There couldn’t have been a more elaborate example of a false dilemma. The two options are unpleasant, and you have to choose one. More so, it bears hints of the moral probe. Would you want people to keep dying so you could keep your job? Or do you want people to lose their jobs (their means of livelihood) so lives could be saved?

In the same vein, there couldn’t have been a more elaborate example of a false dichotomy. The question poses two outcomes/extremes as the only possible alternatives the respondents could pick from. Meanwhile, other alternatives could have been considered. The respondents might have loved to have the government strike a balance between saving lives and the economy. After all, if we are to be very analytical, saving lives could indirectly translate to saving the economy, just as saving the economy could be influential in saving lives. 

Most people would have preferred that both the economy and lives be taken care of without focusing on one over the other. Nor should it be that attending to one extreme means the decline of the other. 

The result, as seen from the second excerpt, showed that 67% of the sampled population would prefer the government to focus on saving lives rather than saving the economy, while 33% of the sampled population went for the alternative. Knowing the tendency for humans to be morally obliged, it is easy to understand why the result tilted the way it did. The oversimplified bifurcation of the issues surrounding the generation of the question creates a division, which ought not to be.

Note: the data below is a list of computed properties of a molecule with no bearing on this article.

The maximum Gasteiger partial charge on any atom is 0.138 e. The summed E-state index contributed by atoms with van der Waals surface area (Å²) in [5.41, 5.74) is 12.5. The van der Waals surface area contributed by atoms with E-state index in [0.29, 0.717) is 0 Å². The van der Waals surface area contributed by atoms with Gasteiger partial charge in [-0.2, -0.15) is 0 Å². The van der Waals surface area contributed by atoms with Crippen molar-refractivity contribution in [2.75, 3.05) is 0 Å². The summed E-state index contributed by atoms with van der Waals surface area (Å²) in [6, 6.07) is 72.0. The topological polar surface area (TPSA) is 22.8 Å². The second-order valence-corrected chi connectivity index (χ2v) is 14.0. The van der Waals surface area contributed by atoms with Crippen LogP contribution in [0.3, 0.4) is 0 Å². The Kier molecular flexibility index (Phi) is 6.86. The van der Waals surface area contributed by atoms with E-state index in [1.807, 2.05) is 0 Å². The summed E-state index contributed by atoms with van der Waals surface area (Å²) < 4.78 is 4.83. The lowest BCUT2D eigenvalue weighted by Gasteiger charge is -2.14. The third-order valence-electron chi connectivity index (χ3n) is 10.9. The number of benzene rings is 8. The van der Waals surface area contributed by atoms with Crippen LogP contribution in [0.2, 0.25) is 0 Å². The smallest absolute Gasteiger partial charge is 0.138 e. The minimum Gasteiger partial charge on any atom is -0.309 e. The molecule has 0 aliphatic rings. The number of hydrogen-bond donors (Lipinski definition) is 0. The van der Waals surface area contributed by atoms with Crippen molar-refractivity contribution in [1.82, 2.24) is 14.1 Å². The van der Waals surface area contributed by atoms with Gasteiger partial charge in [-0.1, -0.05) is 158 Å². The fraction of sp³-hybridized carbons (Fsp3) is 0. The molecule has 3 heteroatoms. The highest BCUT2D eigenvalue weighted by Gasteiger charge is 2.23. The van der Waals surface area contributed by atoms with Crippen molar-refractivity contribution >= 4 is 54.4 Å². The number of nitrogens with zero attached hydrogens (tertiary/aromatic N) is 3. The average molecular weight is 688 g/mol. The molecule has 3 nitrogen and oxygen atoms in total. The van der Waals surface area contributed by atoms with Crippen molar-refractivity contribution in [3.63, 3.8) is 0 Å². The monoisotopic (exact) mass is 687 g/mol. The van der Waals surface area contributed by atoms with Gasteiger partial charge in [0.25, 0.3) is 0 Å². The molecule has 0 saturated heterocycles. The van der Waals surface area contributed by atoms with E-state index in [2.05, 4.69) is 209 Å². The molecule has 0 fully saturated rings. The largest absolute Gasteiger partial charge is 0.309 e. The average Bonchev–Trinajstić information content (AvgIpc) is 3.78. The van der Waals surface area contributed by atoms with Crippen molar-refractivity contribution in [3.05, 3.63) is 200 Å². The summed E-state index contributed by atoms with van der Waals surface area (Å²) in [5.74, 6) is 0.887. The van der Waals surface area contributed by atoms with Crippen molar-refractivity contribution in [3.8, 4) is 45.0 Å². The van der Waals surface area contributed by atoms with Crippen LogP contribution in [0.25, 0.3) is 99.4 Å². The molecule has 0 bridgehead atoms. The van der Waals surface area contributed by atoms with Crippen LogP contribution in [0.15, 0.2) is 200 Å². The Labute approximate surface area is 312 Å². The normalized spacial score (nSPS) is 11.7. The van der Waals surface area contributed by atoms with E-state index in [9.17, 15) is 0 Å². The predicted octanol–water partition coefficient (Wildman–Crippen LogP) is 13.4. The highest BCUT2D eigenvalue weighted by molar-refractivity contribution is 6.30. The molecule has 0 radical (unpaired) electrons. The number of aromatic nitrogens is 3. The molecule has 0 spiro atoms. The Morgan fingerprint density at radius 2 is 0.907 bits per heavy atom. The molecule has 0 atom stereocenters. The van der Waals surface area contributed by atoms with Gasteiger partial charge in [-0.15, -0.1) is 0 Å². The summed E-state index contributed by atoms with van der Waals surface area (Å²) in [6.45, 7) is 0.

To understand the falsehood of this dichotomy better, say, you and your friend were asked this question. Let’s assume you go with the 67% and your friend goes with the 33%. There is a likelihood you could think that your friend doesn’t value lives, and your friend thinks that you are not an analytical thinker. Meanwhile, there is a chance that both of you would have loved to strike a balance between saving lives and saving the economy or explore other options that provide an apparent solution. But well, those options weren’t provided for you. 

Fixing the fallacy

There is no problem with the article, really. Though the title rephrased the question in simpler terms, it only aimed to reflect on the infographic discussed. Now, while the sampled population for the infographic was anonymous, the question posed was one that caused a lot of debate at the given time. It polarized ideological positions, when there could have easily been a neutral ground seeking a balance between both extremes. Just as with numerous polls, the fallacy of false dichotomy could have been avoided if a lot more options were provided during the poll. Or, in the very least, an option bearing balance was included.